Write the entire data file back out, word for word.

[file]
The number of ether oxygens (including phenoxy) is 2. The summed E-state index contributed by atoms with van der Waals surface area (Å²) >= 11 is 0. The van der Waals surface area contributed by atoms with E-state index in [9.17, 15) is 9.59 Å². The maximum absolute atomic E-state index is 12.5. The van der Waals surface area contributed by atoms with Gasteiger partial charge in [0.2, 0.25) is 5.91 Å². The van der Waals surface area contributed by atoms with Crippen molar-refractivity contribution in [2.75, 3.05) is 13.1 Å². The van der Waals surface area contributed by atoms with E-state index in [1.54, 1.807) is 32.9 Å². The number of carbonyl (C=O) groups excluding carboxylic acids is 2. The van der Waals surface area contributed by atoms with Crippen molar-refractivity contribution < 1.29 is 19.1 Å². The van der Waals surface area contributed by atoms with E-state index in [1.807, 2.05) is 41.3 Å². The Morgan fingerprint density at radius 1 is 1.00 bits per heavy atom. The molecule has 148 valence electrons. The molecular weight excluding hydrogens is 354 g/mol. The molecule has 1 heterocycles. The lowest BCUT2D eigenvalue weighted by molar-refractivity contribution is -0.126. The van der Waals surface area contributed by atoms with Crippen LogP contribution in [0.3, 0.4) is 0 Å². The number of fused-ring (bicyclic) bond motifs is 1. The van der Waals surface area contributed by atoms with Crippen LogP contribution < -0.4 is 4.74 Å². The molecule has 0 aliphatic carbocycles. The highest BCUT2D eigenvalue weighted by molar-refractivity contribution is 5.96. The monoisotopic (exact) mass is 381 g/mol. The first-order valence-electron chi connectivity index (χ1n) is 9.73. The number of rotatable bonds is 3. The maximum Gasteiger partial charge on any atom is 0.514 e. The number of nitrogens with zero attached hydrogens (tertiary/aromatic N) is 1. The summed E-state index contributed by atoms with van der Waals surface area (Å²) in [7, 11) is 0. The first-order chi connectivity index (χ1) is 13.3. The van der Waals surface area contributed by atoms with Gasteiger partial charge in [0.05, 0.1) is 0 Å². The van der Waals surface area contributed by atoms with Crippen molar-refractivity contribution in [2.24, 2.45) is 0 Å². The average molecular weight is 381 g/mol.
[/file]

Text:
The number of ether oxygens (including phenoxy) is 2. The summed E-state index contributed by atoms with van der Waals surface area (Å²) >= 11 is 0. The van der Waals surface area contributed by atoms with E-state index in [9.17, 15) is 9.59 Å². The maximum absolute atomic E-state index is 12.5. The van der Waals surface area contributed by atoms with Gasteiger partial charge in [0.2, 0.25) is 5.91 Å². The van der Waals surface area contributed by atoms with Crippen molar-refractivity contribution in [2.75, 3.05) is 13.1 Å². The van der Waals surface area contributed by atoms with E-state index in [1.54, 1.807) is 32.9 Å². The number of carbonyl (C=O) groups excluding carboxylic acids is 2. The van der Waals surface area contributed by atoms with Crippen molar-refractivity contribution < 1.29 is 19.1 Å². The van der Waals surface area contributed by atoms with E-state index in [1.807, 2.05) is 41.3 Å². The Morgan fingerprint density at radius 1 is 1.00 bits per heavy atom. The molecule has 148 valence electrons. The molecular weight excluding hydrogens is 354 g/mol. The molecule has 1 heterocycles. The lowest BCUT2D eigenvalue weighted by molar-refractivity contribution is -0.126. The van der Waals surface area contributed by atoms with Crippen LogP contribution in [0.3, 0.4) is 0 Å². The number of fused-ring (bicyclic) bond motifs is 1. The van der Waals surface area contributed by atoms with Crippen LogP contribution < -0.4 is 4.74 Å². The molecule has 0 aliphatic carbocycles. The highest BCUT2D eigenvalue weighted by molar-refractivity contribution is 5.96. The monoisotopic (exact) mass is 381 g/mol. The first-order valence-electron chi connectivity index (χ1n) is 9.73. The number of rotatable bonds is 3. The maximum Gasteiger partial charge on any atom is 0.514 e. The number of nitrogens with zero attached hydrogens (tertiary/aromatic N) is 1. The summed E-state index contributed by atoms with van der Waals surface area (Å²) in [7, 11) is 0. The first-order chi connectivity index (χ1) is 13.3. The van der Waals surface area contributed by atoms with Gasteiger partial charge in [0.05, 0.1) is 0 Å². The van der Waals surface area contributed by atoms with Crippen molar-refractivity contribution in [2.24, 2.45) is 0 Å². The average molecular weight is 381 g/mol.